Have you seen Aziz Ansari’s show on Netflix? It’s called Master of None, and it is… certainly very different from what you usually get on TV. First off, the lead character, played by Aziz of course, is Indian American. He has a Taiwanese American best friend, and a lesbian black friend is one of the main cast members. This is important because the show has an actually diverse cast, without delving into stereotypes.
The show not only stands out for its casting, but also for the insightful commentary it provides. One episode is about the way the media loves to portray minorities as stereotypes, and how they continue this weird mentality where anything that isn’t starred by white people becomes ‘not normal’. There’s another episode called “Ladies and Gentlemen“, which I was watching last night.
Now, this episode was all about sexism. Like I said, the show is interesting and unique in how directly it handles stuff that you would normally never see on TV, save maybe as a way to ridicule ‘feminists’ or make them a butt of a joke. Anyways, the show took a chance to share a tiny slice of the shit women have to go through. Creepy men who masturbate in public, crazy dudes who follow you home, and some of the super subtle sexism that makes you feel a bit like a second-class citizen.
What I loved was the moment pictured above, where Aziz’s character, Dev, is getting all defensive and pretty much denying an experience Rachel, pictured on the right, is sharing, where she felt disrespected simply for being a woman. It’s a very common situation, definitely, and I am 100% sure it’s a situation you have been in if you: one, are a woman; and two, have tried sharing an experience with sexism to men before.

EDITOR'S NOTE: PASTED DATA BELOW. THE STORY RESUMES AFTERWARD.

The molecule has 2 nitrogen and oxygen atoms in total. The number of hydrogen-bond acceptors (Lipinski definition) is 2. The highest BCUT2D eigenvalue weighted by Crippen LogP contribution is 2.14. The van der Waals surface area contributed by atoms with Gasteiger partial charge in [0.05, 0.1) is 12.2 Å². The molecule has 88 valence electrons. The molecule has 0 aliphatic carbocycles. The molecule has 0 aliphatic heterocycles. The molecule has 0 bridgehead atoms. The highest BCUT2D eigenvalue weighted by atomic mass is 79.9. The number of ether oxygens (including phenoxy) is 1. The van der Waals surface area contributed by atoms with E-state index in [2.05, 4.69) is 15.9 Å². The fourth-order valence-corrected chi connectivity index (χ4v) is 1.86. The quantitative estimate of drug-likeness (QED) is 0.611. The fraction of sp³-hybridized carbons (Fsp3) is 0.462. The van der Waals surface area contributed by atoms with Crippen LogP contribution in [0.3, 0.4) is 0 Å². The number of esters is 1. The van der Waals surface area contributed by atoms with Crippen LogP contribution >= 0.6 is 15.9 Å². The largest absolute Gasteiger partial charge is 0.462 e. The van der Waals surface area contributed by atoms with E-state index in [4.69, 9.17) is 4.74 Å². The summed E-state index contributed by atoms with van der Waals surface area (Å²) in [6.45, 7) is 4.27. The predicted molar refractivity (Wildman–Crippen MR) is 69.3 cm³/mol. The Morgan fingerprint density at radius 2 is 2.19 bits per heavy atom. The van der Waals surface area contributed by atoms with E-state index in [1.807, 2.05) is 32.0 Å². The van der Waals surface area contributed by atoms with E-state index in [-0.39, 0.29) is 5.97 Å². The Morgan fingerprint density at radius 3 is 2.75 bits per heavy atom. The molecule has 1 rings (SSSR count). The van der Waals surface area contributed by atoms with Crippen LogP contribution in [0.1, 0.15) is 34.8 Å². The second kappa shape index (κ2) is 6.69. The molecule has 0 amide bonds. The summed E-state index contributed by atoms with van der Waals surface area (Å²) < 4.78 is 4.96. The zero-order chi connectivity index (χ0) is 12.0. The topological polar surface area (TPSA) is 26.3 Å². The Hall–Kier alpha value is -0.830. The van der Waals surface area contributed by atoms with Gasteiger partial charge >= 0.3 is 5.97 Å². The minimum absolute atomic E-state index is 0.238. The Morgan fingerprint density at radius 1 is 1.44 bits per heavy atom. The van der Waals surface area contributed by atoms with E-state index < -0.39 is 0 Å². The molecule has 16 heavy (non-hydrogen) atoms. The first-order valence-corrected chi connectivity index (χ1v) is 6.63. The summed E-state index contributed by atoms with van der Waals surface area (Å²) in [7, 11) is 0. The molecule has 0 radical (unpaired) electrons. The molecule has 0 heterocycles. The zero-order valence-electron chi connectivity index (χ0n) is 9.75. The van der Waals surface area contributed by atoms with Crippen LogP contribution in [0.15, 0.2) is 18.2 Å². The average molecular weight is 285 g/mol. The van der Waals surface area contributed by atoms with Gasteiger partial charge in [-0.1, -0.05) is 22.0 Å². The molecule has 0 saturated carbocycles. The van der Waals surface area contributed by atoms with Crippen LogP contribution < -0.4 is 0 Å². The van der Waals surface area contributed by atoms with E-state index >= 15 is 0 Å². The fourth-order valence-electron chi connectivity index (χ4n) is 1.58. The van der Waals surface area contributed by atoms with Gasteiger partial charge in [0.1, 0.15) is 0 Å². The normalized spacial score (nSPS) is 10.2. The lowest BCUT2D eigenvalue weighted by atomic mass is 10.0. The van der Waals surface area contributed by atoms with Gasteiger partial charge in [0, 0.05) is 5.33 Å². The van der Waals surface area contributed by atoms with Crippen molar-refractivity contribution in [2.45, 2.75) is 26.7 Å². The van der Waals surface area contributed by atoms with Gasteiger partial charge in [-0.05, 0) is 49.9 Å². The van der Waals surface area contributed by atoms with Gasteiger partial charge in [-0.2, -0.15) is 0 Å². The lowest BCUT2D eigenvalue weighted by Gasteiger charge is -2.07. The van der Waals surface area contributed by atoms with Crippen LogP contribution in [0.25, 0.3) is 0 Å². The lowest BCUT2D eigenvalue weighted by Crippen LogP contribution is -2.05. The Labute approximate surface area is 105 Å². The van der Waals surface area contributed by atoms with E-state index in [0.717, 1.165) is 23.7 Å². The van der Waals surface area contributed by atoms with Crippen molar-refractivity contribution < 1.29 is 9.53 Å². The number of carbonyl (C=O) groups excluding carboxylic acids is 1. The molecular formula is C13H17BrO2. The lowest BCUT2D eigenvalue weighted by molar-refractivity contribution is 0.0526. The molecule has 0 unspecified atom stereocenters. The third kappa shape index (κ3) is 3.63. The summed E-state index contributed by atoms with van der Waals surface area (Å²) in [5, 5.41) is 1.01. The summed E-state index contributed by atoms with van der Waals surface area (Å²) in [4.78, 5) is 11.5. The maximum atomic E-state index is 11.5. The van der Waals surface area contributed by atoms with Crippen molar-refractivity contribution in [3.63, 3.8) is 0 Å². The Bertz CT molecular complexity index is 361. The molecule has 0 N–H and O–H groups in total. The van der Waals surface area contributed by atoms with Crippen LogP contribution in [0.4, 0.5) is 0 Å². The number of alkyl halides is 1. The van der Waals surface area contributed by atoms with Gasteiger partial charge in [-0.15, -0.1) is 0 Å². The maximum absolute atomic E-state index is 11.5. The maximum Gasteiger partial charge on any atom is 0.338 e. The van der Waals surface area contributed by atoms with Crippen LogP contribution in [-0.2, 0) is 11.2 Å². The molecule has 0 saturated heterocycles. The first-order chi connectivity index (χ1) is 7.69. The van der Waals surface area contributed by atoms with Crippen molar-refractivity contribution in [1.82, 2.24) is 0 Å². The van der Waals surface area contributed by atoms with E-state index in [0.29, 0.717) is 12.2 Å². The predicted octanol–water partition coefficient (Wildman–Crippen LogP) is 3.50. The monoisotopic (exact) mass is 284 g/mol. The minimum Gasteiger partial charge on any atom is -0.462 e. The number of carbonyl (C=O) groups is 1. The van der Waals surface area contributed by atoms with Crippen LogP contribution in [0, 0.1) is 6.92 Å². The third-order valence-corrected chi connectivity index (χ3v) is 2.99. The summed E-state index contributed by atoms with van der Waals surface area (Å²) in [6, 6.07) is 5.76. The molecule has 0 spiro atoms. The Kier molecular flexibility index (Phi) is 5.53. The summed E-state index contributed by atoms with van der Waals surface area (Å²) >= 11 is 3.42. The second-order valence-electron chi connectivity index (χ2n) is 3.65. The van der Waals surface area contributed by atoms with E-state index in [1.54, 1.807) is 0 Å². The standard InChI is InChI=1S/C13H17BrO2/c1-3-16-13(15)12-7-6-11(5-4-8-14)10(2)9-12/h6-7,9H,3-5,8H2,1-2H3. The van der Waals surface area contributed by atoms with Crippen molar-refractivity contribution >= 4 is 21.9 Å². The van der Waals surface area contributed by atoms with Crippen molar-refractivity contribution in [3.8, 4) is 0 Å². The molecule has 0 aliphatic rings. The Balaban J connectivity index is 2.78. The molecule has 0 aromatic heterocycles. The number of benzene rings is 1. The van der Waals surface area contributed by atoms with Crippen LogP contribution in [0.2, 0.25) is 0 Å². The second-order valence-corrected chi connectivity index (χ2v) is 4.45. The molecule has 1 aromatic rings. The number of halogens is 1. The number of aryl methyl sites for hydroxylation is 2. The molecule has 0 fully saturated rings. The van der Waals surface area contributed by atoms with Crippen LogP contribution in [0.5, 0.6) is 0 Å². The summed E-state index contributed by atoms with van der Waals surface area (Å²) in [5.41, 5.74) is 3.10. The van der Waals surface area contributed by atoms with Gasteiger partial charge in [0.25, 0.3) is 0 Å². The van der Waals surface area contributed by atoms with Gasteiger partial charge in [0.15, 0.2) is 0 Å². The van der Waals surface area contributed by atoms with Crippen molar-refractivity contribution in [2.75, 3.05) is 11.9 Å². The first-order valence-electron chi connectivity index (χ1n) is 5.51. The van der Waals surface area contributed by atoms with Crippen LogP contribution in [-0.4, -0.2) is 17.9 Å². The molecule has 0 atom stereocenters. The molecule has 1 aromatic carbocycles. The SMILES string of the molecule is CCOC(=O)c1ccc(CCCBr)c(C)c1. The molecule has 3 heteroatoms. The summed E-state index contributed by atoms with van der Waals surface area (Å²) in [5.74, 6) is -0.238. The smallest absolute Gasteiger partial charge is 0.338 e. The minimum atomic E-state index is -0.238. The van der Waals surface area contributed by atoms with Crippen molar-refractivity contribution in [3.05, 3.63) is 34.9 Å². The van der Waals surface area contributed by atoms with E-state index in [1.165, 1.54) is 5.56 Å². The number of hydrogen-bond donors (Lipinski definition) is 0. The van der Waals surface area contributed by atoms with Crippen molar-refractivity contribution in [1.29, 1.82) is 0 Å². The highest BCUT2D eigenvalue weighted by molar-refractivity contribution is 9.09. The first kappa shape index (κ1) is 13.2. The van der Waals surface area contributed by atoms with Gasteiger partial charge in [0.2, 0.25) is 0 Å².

About five months ago, I was in training for a job at a call centre. The instructor asked us to pair up, and do some assignments on the computer. The only friend I’d really made so far was paired to someone else, so I ended up with this random dude we’ll call Steve.
Now, Steve was a nice enough guy. He was a little awkward, but he seemed kinda sweet. Anyways, I sit next to Steve and decide to get started… when the computer gives us an error. It’s a pretty meaningless one, and I move to close it, when Steve stops me and takes over. He then explains what had happened, and proceeds to explain the whole assignment to me.
Now, I know a lot about computers. Maybe not enough as someone who does it professionally, but enough to know I knew more than good old Steve did. I was also perfectly clear on what the assignment was, as it was fairly simple, and I’m not five years old. I tried to communicate this, but he still talked down to me, and simplified everything as if I was an actual child. At some point I just gave up, and let him talk to me as if I was an idiot.
That had, of course, never ever ever happened to me when people saw me as a man.
About two months ago, I went out to lunch with a friend. He asked me what I was going to eat, I mentioned what I was thinking of getting, and when the server asked him (not me of course, he asked the man…) what we were planning on eating, my friend ordered for me.
He didn’t even realise he’d done it.
We’ve been friends for 6 years, and nothing like that has ever happened before. Now, that was relatively harmless, and I kind of liked that he subconsciously thought of me as a woman, but I couldn’t help but feel a little insulted that the server had not even thought of asking me anything, and that my friend at some level felt it was natural to not allow a woman to state her own lunch preference.